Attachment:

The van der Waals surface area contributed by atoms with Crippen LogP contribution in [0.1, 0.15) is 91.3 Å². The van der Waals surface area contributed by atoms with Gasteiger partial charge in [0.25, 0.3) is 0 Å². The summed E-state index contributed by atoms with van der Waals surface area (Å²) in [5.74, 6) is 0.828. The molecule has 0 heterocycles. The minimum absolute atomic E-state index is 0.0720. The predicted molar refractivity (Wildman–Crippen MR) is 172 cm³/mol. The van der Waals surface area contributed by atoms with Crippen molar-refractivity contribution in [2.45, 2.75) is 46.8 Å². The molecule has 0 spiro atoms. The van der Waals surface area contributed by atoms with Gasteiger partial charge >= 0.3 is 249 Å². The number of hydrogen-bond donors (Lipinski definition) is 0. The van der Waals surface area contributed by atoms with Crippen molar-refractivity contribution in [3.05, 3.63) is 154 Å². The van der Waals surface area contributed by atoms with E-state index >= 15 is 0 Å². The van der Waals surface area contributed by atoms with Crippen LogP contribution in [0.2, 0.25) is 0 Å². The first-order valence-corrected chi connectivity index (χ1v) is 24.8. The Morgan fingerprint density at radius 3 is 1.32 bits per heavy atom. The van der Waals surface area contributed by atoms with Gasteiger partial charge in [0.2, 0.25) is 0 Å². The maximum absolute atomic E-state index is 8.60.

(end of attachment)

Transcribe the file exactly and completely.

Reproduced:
The van der Waals surface area contributed by atoms with Crippen LogP contribution in [0.1, 0.15) is 91.3 Å². The van der Waals surface area contributed by atoms with Gasteiger partial charge in [0.25, 0.3) is 0 Å². The summed E-state index contributed by atoms with van der Waals surface area (Å²) in [5.74, 6) is 0.828. The molecule has 0 heterocycles. The minimum absolute atomic E-state index is 0.0720. The predicted molar refractivity (Wildman–Crippen MR) is 172 cm³/mol. The van der Waals surface area contributed by atoms with Crippen molar-refractivity contribution in [2.45, 2.75) is 46.8 Å². The molecule has 0 spiro atoms. The van der Waals surface area contributed by atoms with Gasteiger partial charge >= 0.3 is 249 Å². The number of hydrogen-bond donors (Lipinski definition) is 0. The van der Waals surface area contributed by atoms with Crippen molar-refractivity contribution in [3.05, 3.63) is 154 Å². The van der Waals surface area contributed by atoms with E-state index >= 15 is 0 Å². The van der Waals surface area contributed by atoms with Crippen LogP contribution in [0.2, 0.25) is 0 Å². The first-order valence-corrected chi connectivity index (χ1v) is 24.8. The Morgan fingerprint density at radius 3 is 1.32 bits per heavy atom. The van der Waals surface area contributed by atoms with Gasteiger partial charge in [0.2, 0.25) is 0 Å². The maximum absolute atomic E-state index is 8.60.